This is a collection of additional workloads for the SPEC CPU2017 Benchmark Suite. These workloads were collected by a research group at the University of Alberta led by Prof. J. Nelson Amaral with collaboration from Edson Borin's group at the Universidade de Campinas in Brazil.
This site contains both additional workloads for the benchmarks included in the suite and, for some benchmarks, scripts that can be used to generate additional workloads. Some of these scripts use random processes to generate inputs and thus can be used to generate a large number of new workloads. Other scripts are simply combining files from repositories or creating variations in queries used by the benchmark programs. Therefore in those cases there is a limited number of new inputs that can be generated.
The intent of these new workloads is to enable a more complete evaluation of techniques that depend on information gathered during previous executions of the same program such as compilation that use feedback directed optimization and architectural proposals that use automated learning. These additional workloads are not intended to be used for performance measurements that would be subsequently used to compare computing platforms for the sake of commercial or advertising claims. These additional workloads also cannot be used to produce performance results that are submitted for official publication in the SPEC website. For that you must follow the rules published by the SPEC Open Systems Group.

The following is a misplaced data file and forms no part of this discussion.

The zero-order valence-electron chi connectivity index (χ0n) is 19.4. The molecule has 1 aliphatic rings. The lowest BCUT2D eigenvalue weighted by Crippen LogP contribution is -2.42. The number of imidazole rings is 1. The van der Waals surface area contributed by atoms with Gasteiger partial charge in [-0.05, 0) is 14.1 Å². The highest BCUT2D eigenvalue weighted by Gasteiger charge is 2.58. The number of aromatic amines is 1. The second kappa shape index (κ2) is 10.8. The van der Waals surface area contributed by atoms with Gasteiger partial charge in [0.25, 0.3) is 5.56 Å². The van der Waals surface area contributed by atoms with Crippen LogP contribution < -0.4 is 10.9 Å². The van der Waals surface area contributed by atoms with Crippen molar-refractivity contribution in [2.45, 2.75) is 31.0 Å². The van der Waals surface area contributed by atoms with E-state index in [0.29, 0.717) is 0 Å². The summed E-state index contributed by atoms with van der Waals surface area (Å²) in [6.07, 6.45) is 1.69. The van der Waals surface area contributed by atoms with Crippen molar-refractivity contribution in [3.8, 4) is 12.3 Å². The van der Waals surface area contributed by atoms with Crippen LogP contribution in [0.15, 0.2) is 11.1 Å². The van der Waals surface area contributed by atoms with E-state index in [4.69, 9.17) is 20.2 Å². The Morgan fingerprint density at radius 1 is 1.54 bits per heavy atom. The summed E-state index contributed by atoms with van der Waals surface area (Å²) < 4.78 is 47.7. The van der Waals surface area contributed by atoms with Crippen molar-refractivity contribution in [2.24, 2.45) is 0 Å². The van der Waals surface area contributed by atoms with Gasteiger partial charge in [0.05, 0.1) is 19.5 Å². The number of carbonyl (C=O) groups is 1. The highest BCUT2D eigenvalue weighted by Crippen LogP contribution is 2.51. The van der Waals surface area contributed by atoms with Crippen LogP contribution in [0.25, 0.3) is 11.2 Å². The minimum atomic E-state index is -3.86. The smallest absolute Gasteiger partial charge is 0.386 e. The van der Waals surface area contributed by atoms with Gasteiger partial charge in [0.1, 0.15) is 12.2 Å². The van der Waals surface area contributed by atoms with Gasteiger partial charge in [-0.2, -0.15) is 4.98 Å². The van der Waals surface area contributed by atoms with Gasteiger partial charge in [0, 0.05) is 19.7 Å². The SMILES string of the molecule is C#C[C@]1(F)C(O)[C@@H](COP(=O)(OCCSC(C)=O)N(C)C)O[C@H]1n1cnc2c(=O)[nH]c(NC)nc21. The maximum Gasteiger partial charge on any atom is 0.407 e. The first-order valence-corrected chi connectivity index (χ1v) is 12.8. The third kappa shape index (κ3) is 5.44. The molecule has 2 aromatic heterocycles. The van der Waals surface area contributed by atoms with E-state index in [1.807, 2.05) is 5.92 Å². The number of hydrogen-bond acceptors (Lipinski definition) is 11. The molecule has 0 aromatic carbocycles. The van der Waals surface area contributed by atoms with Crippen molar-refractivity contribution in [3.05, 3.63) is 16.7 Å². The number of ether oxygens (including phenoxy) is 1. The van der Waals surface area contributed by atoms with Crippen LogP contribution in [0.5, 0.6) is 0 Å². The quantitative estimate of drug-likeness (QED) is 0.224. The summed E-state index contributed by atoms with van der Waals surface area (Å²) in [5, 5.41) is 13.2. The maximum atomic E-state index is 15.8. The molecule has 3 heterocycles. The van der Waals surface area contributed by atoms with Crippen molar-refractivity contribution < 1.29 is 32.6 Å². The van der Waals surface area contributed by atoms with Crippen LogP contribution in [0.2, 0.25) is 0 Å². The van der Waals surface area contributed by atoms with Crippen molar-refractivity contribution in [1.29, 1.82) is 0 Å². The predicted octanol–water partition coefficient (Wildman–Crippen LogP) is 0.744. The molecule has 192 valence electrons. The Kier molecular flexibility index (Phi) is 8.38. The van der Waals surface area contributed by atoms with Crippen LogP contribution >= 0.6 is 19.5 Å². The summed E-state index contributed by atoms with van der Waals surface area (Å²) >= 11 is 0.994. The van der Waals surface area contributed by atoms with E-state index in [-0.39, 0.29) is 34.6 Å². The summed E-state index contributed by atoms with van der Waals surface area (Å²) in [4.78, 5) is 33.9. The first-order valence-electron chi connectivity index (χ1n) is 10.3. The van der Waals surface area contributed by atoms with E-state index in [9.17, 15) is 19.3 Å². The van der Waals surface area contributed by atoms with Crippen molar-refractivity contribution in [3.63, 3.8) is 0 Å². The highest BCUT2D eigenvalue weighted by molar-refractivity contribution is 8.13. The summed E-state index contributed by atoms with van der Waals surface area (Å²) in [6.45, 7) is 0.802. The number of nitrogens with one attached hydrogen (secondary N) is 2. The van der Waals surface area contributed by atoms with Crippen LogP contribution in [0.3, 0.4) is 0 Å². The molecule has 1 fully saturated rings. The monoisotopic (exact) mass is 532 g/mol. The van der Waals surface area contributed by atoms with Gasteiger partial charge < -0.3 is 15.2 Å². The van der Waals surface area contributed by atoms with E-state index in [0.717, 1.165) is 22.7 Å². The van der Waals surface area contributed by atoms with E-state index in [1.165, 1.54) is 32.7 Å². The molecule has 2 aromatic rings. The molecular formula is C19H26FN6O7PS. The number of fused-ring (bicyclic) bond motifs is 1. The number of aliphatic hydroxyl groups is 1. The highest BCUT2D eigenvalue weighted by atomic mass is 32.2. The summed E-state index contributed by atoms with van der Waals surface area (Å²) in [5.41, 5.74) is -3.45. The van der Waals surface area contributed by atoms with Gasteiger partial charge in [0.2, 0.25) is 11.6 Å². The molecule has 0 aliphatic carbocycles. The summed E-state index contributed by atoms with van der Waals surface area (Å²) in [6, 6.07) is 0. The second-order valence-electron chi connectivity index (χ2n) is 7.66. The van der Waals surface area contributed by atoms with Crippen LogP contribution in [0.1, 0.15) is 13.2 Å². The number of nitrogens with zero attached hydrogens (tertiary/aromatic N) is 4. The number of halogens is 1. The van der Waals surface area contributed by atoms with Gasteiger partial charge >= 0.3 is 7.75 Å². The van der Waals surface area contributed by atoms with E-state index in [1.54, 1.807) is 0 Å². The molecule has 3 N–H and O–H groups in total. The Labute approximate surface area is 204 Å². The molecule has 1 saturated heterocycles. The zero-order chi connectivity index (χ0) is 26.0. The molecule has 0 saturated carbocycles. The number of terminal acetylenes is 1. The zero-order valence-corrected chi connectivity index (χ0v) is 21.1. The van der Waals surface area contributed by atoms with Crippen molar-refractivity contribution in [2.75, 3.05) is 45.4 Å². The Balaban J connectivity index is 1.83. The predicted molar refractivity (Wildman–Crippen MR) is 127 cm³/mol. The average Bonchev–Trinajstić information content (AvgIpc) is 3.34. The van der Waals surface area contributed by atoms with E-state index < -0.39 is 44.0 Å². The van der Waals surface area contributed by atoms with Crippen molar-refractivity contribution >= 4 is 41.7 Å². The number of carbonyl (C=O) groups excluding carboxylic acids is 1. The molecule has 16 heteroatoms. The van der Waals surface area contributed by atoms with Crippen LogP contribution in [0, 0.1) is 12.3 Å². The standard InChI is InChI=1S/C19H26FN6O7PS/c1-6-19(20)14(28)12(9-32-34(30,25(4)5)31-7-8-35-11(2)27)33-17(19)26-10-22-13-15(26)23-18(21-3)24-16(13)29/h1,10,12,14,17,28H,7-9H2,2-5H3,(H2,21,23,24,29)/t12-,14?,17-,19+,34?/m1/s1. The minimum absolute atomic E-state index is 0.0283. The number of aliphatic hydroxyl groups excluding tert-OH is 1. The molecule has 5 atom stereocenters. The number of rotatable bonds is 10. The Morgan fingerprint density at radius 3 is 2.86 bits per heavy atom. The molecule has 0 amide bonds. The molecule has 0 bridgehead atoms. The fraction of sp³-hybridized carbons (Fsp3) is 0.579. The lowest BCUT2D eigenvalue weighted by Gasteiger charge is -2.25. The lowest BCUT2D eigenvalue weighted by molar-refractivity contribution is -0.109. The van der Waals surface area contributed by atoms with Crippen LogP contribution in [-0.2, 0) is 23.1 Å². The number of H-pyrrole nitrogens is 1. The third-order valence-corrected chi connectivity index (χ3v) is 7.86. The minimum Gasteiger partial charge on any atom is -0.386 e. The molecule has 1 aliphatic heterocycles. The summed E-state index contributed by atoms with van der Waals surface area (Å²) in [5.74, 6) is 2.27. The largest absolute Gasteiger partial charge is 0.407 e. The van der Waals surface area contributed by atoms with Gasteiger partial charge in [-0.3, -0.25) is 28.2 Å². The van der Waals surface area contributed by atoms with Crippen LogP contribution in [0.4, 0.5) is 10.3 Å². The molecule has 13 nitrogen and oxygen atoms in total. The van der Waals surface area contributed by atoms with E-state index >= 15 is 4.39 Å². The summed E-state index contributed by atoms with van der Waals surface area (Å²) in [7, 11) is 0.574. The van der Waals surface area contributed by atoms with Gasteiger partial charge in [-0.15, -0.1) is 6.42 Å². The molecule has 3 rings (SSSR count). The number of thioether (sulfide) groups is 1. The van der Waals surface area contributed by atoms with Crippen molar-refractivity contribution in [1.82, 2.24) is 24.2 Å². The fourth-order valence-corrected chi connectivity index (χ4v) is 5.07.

To assist researchers with the selection of inputs for their experiments, an initial evaluation of the effect of the change in inputs on the behaviour of the benchmark programs is also included in this website. While incomplete, this initial performance study can be used to determine, for instance, which program behaviours are more sensitive to changes in the program inputs.
A likely user of these workloads will be setting up an experimental environment that is different than the one use by runcpu to generate standarized results. Such a user should still be familiar with several aspects of the process for building and running a benchmark. The SPEC CPU 2017 suite distribution includes the Avoiding runcpu documentation that shall be relevant for such user.
The following article provides an overview of the Alberta Workloads for teh SPEC CPU 2017 Benchmark Suite, including a summary of the process to obtain new workloads for the various benchmarks:
José Nelson Amaral, Edson Borin, Dylan R. Ashley, Caian Benedicto, Elliot Colp, João Henrique Stange Hoffmam, Marcus Karpoff, Erick Ochoa, Morgan Redshaw, Raphael Ernani Rodrigues, "The Alberta Workloads for the SPEC CPU 2017 Benchmark Suite," International Symposium on Performance Analysis of Systems and Software, Belfast, Northern Ireland, April, 2018.
Most workloads include new inputs as well as expected outputs. Work has been done to reduce difficulty in integrating these new workloads into SPEC CPU2017. The new workloads follow the same directory structure as the reference workloads. When possible, the inputs and outputs follow the same naming convention as SPEC's reference workloads to take advantage of output validation. The outputs provided are the ones that were obtained in the research laboratories at the University of Alberta when the benchmark was running with the corresponding inputs. No claims are made as to the correctness of such output. If you discover that a given output is incorrect, please contact J. Nelson Amaral.